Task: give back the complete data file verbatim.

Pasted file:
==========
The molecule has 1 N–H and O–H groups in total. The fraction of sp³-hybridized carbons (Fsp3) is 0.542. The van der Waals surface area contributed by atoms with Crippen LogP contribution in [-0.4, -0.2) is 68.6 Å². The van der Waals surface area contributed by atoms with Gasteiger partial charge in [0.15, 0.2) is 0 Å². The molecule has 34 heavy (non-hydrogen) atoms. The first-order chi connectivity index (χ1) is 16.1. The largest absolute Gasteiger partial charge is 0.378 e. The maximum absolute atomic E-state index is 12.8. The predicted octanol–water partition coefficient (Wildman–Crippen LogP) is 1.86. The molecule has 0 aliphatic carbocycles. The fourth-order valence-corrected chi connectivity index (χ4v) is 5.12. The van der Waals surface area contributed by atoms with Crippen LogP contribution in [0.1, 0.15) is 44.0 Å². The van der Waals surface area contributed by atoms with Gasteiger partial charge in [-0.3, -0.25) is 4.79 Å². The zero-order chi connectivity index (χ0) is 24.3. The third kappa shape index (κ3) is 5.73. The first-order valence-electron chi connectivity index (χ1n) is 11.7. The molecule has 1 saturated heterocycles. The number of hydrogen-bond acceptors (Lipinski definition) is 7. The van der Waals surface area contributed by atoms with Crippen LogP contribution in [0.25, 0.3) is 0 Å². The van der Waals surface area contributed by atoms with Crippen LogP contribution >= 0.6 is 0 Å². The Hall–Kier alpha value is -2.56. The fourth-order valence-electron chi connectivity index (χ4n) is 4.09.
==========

The molecule has 1 N–H and O–H groups in total. The fraction of sp³-hybridized carbons (Fsp3) is 0.542. The van der Waals surface area contributed by atoms with Crippen LogP contribution in [-0.4, -0.2) is 68.6 Å². The van der Waals surface area contributed by atoms with Gasteiger partial charge in [0.15, 0.2) is 0 Å². The molecule has 34 heavy (non-hydrogen) atoms. The first-order chi connectivity index (χ1) is 16.1. The largest absolute Gasteiger partial charge is 0.378 e. The maximum absolute atomic E-state index is 12.8. The predicted octanol–water partition coefficient (Wildman–Crippen LogP) is 1.86. The molecule has 0 aliphatic carbocycles. The fourth-order valence-corrected chi connectivity index (χ4v) is 5.12. The van der Waals surface area contributed by atoms with Crippen LogP contribution in [0.1, 0.15) is 44.0 Å². The van der Waals surface area contributed by atoms with Gasteiger partial charge in [-0.3, -0.25) is 4.79 Å². The zero-order chi connectivity index (χ0) is 24.3. The third kappa shape index (κ3) is 5.73. The first-order valence-electron chi connectivity index (χ1n) is 11.7. The molecule has 1 saturated heterocycles. The number of hydrogen-bond acceptors (Lipinski definition) is 7. The van der Waals surface area contributed by atoms with Crippen LogP contribution in [0.25, 0.3) is 0 Å². The van der Waals surface area contributed by atoms with Crippen LogP contribution >= 0.6 is 0 Å². The Hall–Kier alpha value is -2.56. The fourth-order valence-electron chi connectivity index (χ4n) is 4.09.